Conflicts in Yemen, Syria, Lebanon, Somalia, Ukraine, and Turkey are all plagued by IEDs employed by militant groups with state sponsors. The addition of a state sponsor to these conflicts provide the proxy groups with better resourcing and financing, which in turn has increased the lethality of devices, sophistication in design, and the proliferation of best IED practices from other conflicts. The Houthis, under the direction and funding of Iran, have accelerated the use of IEDs in the conflict in Yemen. Initially, they were employed as more of an offensive weapon in conjunction with ambushes. As the Houthis gained ground and additional resources, they began employing IEDs to hold territory and delay advancing Saudi forces while disrupt supply lines. Explosively Formed Projectiles (EFPs), improvised shape charges designed to penetrate armor, also emerged in response to the resourcing of Saudi-aligned forces with armored vehicles. EFPs were a hallmark of the Iranian al-Quds Brigade and arrived on in Iraq to be employed against heavily armored US vehicles after the first year of that conflict. EFPs have currently been used in Syria, Lebanon, and Somalia, demonstrating the ease of proliferation in design and application afforded to nonstandard weapons like the IED. Just as the tactical impact of IEDs has increased, so too has the strategic impact of the proxies who employ them.
The overwhelming strategic payoff of IEDs in the hands of insurgent groups has influenced the current and future conduct of warfare. Conventional forces are largely bound by foreign policy agreements, laws of war, and other various economic factors, which dictate their military strategy and fighting capabilities. Insurgents, on the other hand, are generally only limited by their resources. The non-state actors taking part in the current proxy conflicts have become a major lever of power in today’s hybrid conflict. These state-sponsored surrogates conduct operations outside of what is normally considered humane and acceptable by conventional standards. They can violate treaties and human rights with impunity and without fear of repercussion because they are not beholden by rule of law. Having this type of leeway allows state actors to influence conflicts without being held accountable for the actions of the proxy.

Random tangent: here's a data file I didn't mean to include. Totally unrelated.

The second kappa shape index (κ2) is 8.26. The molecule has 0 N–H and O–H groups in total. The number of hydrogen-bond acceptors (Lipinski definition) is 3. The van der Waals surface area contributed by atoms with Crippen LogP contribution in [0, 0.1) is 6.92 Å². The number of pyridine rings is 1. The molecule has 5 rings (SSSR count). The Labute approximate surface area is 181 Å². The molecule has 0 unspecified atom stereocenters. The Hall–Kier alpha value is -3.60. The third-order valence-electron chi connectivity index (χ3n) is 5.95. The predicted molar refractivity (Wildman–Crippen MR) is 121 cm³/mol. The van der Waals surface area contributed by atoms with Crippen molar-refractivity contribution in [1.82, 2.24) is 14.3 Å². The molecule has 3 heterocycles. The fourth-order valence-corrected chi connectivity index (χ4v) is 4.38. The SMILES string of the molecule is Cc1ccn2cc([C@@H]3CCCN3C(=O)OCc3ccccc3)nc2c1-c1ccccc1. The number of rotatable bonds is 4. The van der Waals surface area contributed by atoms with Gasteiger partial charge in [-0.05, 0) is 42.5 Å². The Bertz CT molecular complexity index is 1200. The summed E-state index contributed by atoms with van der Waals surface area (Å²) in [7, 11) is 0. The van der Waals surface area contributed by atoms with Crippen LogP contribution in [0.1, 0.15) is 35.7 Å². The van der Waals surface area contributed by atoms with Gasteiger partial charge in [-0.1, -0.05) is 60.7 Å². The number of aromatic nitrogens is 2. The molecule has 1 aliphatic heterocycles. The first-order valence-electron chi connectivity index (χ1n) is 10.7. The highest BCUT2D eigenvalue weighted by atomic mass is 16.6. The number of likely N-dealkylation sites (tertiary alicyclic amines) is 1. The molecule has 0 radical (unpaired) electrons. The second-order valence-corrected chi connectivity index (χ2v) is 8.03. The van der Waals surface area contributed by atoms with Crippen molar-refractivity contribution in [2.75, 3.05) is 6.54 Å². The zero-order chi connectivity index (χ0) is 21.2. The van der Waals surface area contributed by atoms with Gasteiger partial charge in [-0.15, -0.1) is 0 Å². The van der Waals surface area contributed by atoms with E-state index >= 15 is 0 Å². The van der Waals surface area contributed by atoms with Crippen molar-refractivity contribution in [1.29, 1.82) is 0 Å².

As modern militaries around the world continue to equip and train for the wars of the future, most forward-looking investment is in capabilities that confront hybrid conflict with an emphasis on conventional projection of force and the new threats in conflict realms like cyber and space, but hybrid conflict represents more than just an expanding breadth of the battlefield. Hybrid conflict is the application of all levers of power available to a political actor. With this in mind, one must consider rudimentary threats along with the sophisticated. As near-peer adversaries stood back and observed the last 15 years, as modern Western coalitions invested billions and still struggled to contain significantly less sophisticated enemies, these peer adversaries saw the value of this relatively unsophisticated lever of power. The application of a disruptive proxy enables conventional powers to undermine their enemies (or their enemies’ allies) without the political or economic ramifications of executing a conventional kinetic conflict. It is a lever of power that can influence perception as much as a sophisticated cyber campaign and influence investment as much as a conventional arms race. So, any contemporary force who anticipates peer adversaries to simply line up tanks for the deliberate invasion of territory has probably ignored the most recent instances of force projection by major powers. The ability for nonstandard threats like the IED to be used to influence and disrupt control of an area make it perfect for enabling the uninhibited occupation of that territory. As such, it is critical that conventional forces do not look at the IED as a passing trend. Capability developers tasked with preparing modern forces for hybrid conflict must maintain awareness of, and an effective response to, the IED and its expanding and evolving employment.